I'm not trained in philosophy, and what I read from this was directly from wikipedia:
>In inductive reasoning, one makes a series of observations and infers a new claim based on them. For instance, from a series of observations that a woman walks her dog by the market at 8am on Monday, it seems valid to infer that next Monday she will do the same, or that, in general, the woman walks her dog by the market every Monday. That next Monday the woman walks by the market merely adds to the series of observations, it does not prove she will walk by the market every Monday. First of all, it is not certain, regardless of the number of observations, that the woman always walks by the market at 8am on Monday. In fact, Hume would even argue that we cannot claim it is "more probable", since this still requires the assumption that the past predicts the future. Second, the observations themselves do not establish the validity of inductive reasoning, except inductively.
Regarding this example, what do you call the fact that a person making a guess about the women walking her dog every monday ends up being right about 95% of the time? Hume says it can't be more probable, yet by that person's observation alone it actually turned out to be probable that she would walk her dog every monday until the woman's dog died. Is it called 'luck'?
Hume wasn't a statistician, he didn't understand how well we can model reality and predict things.
Philosophically arguing against facts is pointless. I'm sure some anon here can give a metaphysical argument for why gravity isn't real
If it happens that you flip a coin every day, and by some stroke of chance, it has turned up heads every time you flipped it before, that doesn't mean tails is less likely on the next flip. The actual chance is independent of observed chance.
Don't know what you mean by 2^d but what I'm trying to add here is that you're working with an initial premise, and at that point -in the present- you would be right to say that we cannot know, but suppose an idiot would have said that he never would have gotten tails because he never got tails before, and then on he ends up not getting tails ever and the idiot was correct, and this was based on his observation.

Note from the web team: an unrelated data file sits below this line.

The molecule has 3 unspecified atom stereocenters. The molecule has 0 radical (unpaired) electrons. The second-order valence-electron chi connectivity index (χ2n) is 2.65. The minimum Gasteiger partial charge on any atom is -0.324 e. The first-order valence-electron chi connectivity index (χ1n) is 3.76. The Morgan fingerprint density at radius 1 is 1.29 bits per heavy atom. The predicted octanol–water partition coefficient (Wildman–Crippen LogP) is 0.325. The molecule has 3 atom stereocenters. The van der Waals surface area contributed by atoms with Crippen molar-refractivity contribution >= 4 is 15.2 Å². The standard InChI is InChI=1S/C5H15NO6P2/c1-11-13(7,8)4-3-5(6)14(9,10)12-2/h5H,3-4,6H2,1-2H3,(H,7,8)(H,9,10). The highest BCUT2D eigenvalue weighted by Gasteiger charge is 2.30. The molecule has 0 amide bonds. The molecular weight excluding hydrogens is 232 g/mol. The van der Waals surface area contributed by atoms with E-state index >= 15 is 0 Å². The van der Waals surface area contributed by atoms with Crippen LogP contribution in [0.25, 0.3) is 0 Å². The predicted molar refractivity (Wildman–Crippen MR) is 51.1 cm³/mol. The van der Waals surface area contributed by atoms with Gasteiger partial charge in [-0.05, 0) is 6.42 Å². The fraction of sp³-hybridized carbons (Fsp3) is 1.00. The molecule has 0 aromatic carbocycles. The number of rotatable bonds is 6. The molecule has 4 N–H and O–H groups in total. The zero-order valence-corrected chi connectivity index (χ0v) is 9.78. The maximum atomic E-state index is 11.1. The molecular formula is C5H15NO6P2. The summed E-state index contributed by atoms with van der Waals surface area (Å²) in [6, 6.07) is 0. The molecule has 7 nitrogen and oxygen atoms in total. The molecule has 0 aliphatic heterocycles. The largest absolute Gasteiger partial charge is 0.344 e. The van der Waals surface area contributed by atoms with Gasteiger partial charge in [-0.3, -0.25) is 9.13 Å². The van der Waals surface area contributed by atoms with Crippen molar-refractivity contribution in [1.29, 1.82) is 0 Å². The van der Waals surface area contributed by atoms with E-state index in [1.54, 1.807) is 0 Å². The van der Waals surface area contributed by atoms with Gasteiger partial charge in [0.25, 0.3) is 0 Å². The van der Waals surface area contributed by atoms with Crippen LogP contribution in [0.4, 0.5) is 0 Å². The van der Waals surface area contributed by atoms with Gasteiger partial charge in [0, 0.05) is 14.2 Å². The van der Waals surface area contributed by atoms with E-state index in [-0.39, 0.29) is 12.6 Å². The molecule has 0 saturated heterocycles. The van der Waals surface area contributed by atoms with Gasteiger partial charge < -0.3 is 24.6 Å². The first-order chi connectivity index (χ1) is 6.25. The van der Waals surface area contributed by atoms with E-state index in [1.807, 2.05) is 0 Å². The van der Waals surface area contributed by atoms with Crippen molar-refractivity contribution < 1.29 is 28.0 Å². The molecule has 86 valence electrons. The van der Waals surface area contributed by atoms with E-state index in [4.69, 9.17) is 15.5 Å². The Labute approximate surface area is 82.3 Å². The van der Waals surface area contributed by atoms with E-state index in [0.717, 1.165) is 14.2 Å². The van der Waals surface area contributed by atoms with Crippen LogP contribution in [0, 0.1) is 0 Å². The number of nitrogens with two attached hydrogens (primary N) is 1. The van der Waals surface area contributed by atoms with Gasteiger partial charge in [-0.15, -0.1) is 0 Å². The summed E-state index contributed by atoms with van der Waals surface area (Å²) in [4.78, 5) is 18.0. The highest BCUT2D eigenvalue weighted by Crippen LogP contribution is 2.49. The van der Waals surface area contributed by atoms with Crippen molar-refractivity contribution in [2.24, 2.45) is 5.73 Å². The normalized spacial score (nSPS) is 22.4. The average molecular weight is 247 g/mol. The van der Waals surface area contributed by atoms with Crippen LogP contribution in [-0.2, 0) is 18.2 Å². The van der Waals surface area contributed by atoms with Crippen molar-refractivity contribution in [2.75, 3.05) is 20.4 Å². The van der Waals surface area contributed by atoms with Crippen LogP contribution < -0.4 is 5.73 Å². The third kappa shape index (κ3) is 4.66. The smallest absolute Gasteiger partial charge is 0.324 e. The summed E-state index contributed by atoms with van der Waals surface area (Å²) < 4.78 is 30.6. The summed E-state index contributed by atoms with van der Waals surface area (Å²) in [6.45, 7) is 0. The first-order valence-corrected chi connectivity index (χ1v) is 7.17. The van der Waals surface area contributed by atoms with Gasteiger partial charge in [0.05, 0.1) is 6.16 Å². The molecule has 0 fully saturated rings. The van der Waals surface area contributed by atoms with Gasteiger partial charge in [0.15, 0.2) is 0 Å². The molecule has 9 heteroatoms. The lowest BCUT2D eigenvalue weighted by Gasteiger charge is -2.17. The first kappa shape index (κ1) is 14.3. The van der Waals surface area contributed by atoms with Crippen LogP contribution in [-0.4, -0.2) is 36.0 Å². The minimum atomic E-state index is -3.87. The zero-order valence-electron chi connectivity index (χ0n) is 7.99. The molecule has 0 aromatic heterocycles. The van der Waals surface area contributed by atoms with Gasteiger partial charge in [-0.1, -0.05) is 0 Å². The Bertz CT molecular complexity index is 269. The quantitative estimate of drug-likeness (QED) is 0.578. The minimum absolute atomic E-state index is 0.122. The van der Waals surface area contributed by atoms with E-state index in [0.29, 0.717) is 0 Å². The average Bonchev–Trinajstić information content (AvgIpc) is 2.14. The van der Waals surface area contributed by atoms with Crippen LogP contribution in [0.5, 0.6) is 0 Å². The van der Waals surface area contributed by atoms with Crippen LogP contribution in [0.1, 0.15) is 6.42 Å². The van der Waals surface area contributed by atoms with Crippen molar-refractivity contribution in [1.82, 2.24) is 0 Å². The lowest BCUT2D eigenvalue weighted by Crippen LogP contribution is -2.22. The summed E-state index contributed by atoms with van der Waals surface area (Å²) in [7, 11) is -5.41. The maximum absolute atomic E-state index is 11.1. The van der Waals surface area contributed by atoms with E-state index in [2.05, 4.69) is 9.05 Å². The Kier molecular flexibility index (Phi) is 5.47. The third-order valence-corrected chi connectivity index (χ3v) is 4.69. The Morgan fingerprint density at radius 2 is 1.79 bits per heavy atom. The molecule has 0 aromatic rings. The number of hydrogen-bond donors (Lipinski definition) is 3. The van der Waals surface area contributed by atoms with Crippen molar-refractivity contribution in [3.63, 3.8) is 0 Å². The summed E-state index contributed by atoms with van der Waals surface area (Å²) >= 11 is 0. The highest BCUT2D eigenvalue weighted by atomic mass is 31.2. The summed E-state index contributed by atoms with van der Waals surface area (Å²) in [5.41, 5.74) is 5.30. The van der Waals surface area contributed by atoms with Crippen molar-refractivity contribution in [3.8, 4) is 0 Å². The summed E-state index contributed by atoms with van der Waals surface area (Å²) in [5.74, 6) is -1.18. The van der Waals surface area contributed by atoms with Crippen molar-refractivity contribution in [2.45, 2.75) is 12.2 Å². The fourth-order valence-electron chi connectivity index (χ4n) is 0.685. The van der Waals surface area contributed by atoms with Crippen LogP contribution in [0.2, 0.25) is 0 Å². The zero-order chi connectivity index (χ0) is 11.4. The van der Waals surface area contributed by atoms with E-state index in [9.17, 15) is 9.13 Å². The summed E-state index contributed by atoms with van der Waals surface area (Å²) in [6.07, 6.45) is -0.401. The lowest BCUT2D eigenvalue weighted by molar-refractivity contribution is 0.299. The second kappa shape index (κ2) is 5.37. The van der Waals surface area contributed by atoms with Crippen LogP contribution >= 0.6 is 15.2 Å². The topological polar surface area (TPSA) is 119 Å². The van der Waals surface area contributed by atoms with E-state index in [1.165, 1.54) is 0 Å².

Something I would like to say is that casuality would be the IRL exmaple of this.
Everything has been found to have a cause thus far.
Deductive reasoning based on a logically certain conclusion
Inductive reasoning can only ever at most be based on something being highly probable
In the simplest terms:
1+1=2 is deductive
The sun will rise tomorrow, because it has risen every other day is inductive
>what do you call the fact that a person making a guess about the women walking her dog every monday ends up being right about 95% of the time?
that you live in the past in order to live in the future, therefore that you are a nihilist
>In fact, Hume would even argue that we cannot claim it is "more probable", since this still requires the assumption that the past predicts the future.
> the assumption that the past predicts the future.
What is wrong with making that assumption?
It's just as probable that a coin will land heads up everytime in a sequence of flips as any other sequence of heads or tails
Assuming a fair coin, and the last 5 flips returning heads, what is the probability of the next flip being heads?
Yea, I mean I'm just fucking with you.
>Regarding this example, what do you call the fact that a person making a guess about the women walking her dog every monday ends up being right about 95% of the time?
Meaningless, since it doesn't allow you to accurately predict the future.
You could be 100% right and that would still not be a guarantee that it will happen in the future
Congrats for understanding literally none of Hume's argument.
You are not alone though. To this day fuckers still think that Hume was a skeptic. He wasn't. The "problem" of induction is Hume demonstrating that humans are non-rational. It directly paved the way for Kant's discovery of the unconscious and psychology as a discipline in itself.
being a retard and not understanding anything doesn't let you dismiss hume
he's basically saying you need to run some experiment to figure out the cause, that pure observation tells you nothing about the cause
the error in reasoning is assuming day has anything to do with it. everything about this causal chain is the woman's sentiments and motivations, but you're assuming that's what those are. an actual experiment would involve questioning her and seeing if that's what she wants to do.
that's the argument that draws more attention around Hume.
The complete argument was that he wanted to emphasise that laws of nature, as exclaimed by man, should only be translated in the world of ideas, which is permanent, because the sensory world is subjective and can deceive us.
It was on this prinicple that Reason of the Enlightenment found a philosophical pillar, besides the political. Hume became the philospher of the Enlightenment's superstructure.
I read about him here: